From that day forward, we were only allowed in the garden under Mom’s direct supervision. No exceptions. It was a good policy. We were all more geared to go karts. She would do best with us one on one. Teaching. So many rules, for a successful garden.
Old Bud from the junkyard had a lot of great sayings. Bits of wisdom that ring true. This one makes a lot of sense, concerning child labor:
One boy works like one boy.
Two boys work like a half a boy.
Three boys work like no boy at all.
That was us. She’d try to teach us. Planting seeds, just so. She had it all laid out, in her mind. Staples, for a young hungry family. Lots of cukes, pickling, and slicing. Tomatoes, Early Girls, and Big Boys, the same brands I grew this year. Still great performers. String beans, beets, radishes, even a few rows of corn. Squash, big ugly blue monsters, with some acorn, summer squash, and of course, zucchini. She’d always plant a few pumpkins, and we’d magically end up with just enough jack o’lanterns to go around.
Mom would try to get us in there weeding, the tedious stuff that she really could have used help with. We didn’t save her any time. Constant coaching, keeping us close. Don’t step on the vines. You missed a few weeds, you have to get all of them. Yes, that’s a weed. Those ones too. You missed a few. Yes, all of them. Watch out, you’re kneeling on the vine.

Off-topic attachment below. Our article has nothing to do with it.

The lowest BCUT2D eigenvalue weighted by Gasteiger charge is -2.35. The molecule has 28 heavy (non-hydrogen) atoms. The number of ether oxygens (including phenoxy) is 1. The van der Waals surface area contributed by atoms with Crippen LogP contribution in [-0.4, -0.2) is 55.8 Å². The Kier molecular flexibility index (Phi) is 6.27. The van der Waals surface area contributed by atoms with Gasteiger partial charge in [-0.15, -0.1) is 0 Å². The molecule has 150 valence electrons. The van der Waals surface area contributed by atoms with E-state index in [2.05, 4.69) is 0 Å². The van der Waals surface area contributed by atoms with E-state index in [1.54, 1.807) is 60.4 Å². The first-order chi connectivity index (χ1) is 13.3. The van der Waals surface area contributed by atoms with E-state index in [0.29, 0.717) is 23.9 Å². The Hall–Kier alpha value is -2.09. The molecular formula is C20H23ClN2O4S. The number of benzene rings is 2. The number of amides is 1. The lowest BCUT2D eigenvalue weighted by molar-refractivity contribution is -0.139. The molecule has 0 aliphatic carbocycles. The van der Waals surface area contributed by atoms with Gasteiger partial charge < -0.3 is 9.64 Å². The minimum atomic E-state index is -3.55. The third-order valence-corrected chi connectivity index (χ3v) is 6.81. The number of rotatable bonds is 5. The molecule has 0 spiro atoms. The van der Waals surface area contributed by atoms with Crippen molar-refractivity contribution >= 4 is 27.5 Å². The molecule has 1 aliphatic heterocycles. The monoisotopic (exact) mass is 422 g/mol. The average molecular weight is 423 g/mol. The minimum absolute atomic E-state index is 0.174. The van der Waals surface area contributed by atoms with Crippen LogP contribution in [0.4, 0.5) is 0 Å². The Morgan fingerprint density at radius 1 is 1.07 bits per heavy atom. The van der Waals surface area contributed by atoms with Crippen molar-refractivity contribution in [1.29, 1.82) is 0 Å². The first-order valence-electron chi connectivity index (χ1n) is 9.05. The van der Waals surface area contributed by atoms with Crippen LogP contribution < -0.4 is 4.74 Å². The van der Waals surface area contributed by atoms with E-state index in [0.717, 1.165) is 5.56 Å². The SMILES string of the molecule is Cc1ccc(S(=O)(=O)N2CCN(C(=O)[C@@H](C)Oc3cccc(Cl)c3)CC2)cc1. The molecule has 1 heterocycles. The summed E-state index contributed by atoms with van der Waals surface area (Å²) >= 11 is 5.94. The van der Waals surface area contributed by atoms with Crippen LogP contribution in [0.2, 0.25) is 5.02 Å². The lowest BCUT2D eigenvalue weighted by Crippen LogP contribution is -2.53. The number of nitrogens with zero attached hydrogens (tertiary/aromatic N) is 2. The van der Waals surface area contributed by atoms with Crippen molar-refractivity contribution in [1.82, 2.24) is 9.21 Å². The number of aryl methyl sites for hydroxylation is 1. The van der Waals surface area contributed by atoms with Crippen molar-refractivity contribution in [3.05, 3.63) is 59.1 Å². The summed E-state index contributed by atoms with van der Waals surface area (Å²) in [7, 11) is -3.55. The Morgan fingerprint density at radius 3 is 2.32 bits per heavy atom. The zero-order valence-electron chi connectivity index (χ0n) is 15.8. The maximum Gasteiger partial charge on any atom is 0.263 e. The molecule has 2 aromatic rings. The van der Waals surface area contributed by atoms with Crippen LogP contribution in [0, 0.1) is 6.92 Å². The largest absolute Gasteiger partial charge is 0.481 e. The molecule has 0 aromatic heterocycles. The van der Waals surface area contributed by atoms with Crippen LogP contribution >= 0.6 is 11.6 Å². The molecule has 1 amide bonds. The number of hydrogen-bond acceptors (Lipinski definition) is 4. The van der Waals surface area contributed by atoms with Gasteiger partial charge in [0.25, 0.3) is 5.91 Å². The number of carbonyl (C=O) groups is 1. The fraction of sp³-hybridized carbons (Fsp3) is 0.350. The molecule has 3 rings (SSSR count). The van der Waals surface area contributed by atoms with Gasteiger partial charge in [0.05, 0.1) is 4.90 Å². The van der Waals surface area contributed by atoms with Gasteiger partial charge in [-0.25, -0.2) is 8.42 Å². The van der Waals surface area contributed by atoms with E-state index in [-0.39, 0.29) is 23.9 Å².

I’m sure it was frustrating. Little boys rapidly lose interest, once the tractor and the worms have come and gone.
We weren’t of much use. She’d string a low fence, intended to keep the deer out, but I think it was aimed more at little boys. The deer wouldn’t be much trouble, kept busy with the old apple trees and other tasty greens around the field. We had a track for go karts and mini bikes, looping out around her garden. Way out around, with a big buffer zone. There would be no mishaps, she was serious.
Dad was a little more severe. His Harley, for instance. He always told us that if we accidentally scratched his bike, no matter the circumstances, we could just leave without saying Goodbye.
Harsh, but effective. Mom was a little softer but she had a thick, heavy yardstick in the kitchen closet. We were all quite familiar with it. A few steps toward that folding door, and we’d scatter. We stayed out of her garden. She always seemed to enjoy herself, never put off by the labor. A common yankee trait.
She would put up a scarecrow. Authentic but crude, a stick man in a flannel shirt. Tinfoil pie pans were tied to stakes, creating just enough clatter to keep the birds away.
She used poison dust to keep the bugs down. We weren’t allowed anywhere near it, but just remembering gives me a nasty curdle in the back of my throat. Hornworms found on the tomatoes were quickly dispatched in a crude but effective brick sandwich press. Colorful, but messy. Hard to watch.